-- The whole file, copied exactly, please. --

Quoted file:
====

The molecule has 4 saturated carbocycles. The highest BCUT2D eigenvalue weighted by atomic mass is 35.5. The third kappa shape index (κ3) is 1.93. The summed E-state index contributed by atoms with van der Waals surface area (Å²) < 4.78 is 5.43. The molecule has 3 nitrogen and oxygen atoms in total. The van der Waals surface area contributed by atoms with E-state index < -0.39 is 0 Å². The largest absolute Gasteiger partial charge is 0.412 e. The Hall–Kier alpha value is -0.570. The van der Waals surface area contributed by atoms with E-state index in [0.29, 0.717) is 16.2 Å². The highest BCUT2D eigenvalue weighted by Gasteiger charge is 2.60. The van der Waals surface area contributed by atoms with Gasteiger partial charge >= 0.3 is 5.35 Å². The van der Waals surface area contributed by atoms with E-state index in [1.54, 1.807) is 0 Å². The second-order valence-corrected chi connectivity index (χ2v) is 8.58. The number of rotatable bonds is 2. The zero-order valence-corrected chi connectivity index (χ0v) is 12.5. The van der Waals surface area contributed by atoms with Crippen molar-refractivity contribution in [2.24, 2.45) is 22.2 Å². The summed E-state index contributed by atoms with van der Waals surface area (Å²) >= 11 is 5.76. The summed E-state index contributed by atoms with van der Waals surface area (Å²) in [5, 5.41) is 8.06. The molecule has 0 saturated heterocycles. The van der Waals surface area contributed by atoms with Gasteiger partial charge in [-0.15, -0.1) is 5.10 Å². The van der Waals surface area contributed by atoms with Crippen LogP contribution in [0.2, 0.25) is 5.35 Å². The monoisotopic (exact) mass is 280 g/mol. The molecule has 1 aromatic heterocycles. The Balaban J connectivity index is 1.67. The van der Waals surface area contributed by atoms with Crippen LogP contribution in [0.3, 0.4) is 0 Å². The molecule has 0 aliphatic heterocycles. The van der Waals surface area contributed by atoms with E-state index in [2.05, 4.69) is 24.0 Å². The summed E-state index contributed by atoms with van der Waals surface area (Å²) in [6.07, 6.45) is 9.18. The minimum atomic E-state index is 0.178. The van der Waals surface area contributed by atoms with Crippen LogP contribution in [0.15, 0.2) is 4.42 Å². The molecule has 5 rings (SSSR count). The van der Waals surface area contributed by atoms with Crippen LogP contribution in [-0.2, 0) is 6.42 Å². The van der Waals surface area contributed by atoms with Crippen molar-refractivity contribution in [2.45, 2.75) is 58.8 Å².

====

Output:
The molecule has 4 saturated carbocycles. The highest BCUT2D eigenvalue weighted by atomic mass is 35.5. The third kappa shape index (κ3) is 1.93. The summed E-state index contributed by atoms with van der Waals surface area (Å²) < 4.78 is 5.43. The molecule has 3 nitrogen and oxygen atoms in total. The van der Waals surface area contributed by atoms with E-state index < -0.39 is 0 Å². The largest absolute Gasteiger partial charge is 0.412 e. The Hall–Kier alpha value is -0.570. The van der Waals surface area contributed by atoms with E-state index in [0.29, 0.717) is 16.2 Å². The highest BCUT2D eigenvalue weighted by Gasteiger charge is 2.60. The van der Waals surface area contributed by atoms with Gasteiger partial charge >= 0.3 is 5.35 Å². The van der Waals surface area contributed by atoms with E-state index in [1.54, 1.807) is 0 Å². The second-order valence-corrected chi connectivity index (χ2v) is 8.58. The number of rotatable bonds is 2. The zero-order valence-corrected chi connectivity index (χ0v) is 12.5. The van der Waals surface area contributed by atoms with Crippen molar-refractivity contribution in [2.24, 2.45) is 22.2 Å². The summed E-state index contributed by atoms with van der Waals surface area (Å²) >= 11 is 5.76. The summed E-state index contributed by atoms with van der Waals surface area (Å²) in [5, 5.41) is 8.06. The molecule has 0 saturated heterocycles. The van der Waals surface area contributed by atoms with Gasteiger partial charge in [-0.15, -0.1) is 5.10 Å². The van der Waals surface area contributed by atoms with Crippen LogP contribution in [0.2, 0.25) is 5.35 Å². The monoisotopic (exact) mass is 280 g/mol. The molecule has 1 aromatic heterocycles. The Balaban J connectivity index is 1.67. The van der Waals surface area contributed by atoms with Crippen LogP contribution in [0.3, 0.4) is 0 Å². The molecule has 0 aliphatic heterocycles. The van der Waals surface area contributed by atoms with E-state index in [2.05, 4.69) is 24.0 Å². The summed E-state index contributed by atoms with van der Waals surface area (Å²) in [6.07, 6.45) is 9.18. The minimum atomic E-state index is 0.178. The van der Waals surface area contributed by atoms with Crippen LogP contribution in [0.15, 0.2) is 4.42 Å². The molecule has 5 rings (SSSR count). The van der Waals surface area contributed by atoms with Crippen LogP contribution in [-0.2, 0) is 6.42 Å². The van der Waals surface area contributed by atoms with Crippen molar-refractivity contribution in [2.45, 2.75) is 58.8 Å².